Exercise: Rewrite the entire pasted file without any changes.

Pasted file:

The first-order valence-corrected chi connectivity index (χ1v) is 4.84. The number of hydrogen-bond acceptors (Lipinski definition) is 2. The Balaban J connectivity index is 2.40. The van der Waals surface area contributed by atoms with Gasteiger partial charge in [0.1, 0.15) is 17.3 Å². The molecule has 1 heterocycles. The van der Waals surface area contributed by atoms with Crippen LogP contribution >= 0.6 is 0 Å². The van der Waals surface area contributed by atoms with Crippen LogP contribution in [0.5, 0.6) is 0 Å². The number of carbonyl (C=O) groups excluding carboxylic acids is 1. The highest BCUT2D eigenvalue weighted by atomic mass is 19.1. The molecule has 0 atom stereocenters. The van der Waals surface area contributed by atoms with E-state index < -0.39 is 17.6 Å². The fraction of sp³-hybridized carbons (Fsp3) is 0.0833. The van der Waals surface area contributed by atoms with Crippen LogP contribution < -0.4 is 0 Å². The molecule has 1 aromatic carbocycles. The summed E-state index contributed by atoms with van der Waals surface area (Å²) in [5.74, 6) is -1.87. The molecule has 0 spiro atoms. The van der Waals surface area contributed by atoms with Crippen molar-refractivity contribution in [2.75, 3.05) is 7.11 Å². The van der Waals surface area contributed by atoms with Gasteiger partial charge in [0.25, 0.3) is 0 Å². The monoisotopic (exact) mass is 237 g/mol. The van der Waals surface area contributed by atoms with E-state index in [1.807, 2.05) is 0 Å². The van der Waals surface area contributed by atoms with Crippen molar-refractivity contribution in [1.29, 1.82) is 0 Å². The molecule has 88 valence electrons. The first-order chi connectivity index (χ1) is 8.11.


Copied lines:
The first-order valence-corrected chi connectivity index (χ1v) is 4.84. The number of hydrogen-bond acceptors (Lipinski definition) is 2. The Balaban J connectivity index is 2.40. The van der Waals surface area contributed by atoms with Gasteiger partial charge in [0.1, 0.15) is 17.3 Å². The molecule has 1 heterocycles. The van der Waals surface area contributed by atoms with Crippen LogP contribution >= 0.6 is 0 Å². The van der Waals surface area contributed by atoms with Crippen LogP contribution in [0.5, 0.6) is 0 Å². The number of carbonyl (C=O) groups excluding carboxylic acids is 1. The highest BCUT2D eigenvalue weighted by atomic mass is 19.1. The molecule has 0 atom stereocenters. The van der Waals surface area contributed by atoms with E-state index < -0.39 is 17.6 Å². The fraction of sp³-hybridized carbons (Fsp3) is 0.0833. The van der Waals surface area contributed by atoms with Crippen LogP contribution < -0.4 is 0 Å². The molecule has 1 aromatic carbocycles. The summed E-state index contributed by atoms with van der Waals surface area (Å²) in [5.74, 6) is -1.87. The molecule has 0 spiro atoms. The van der Waals surface area contributed by atoms with Crippen molar-refractivity contribution in [2.75, 3.05) is 7.11 Å². The van der Waals surface area contributed by atoms with Gasteiger partial charge in [0.25, 0.3) is 0 Å². The monoisotopic (exact) mass is 237 g/mol. The van der Waals surface area contributed by atoms with E-state index in [1.807, 2.05) is 0 Å². The van der Waals surface area contributed by atoms with Crippen molar-refractivity contribution in [1.29, 1.82) is 0 Å². The molecule has 88 valence electrons. The first-order chi connectivity index (χ1) is 8.11.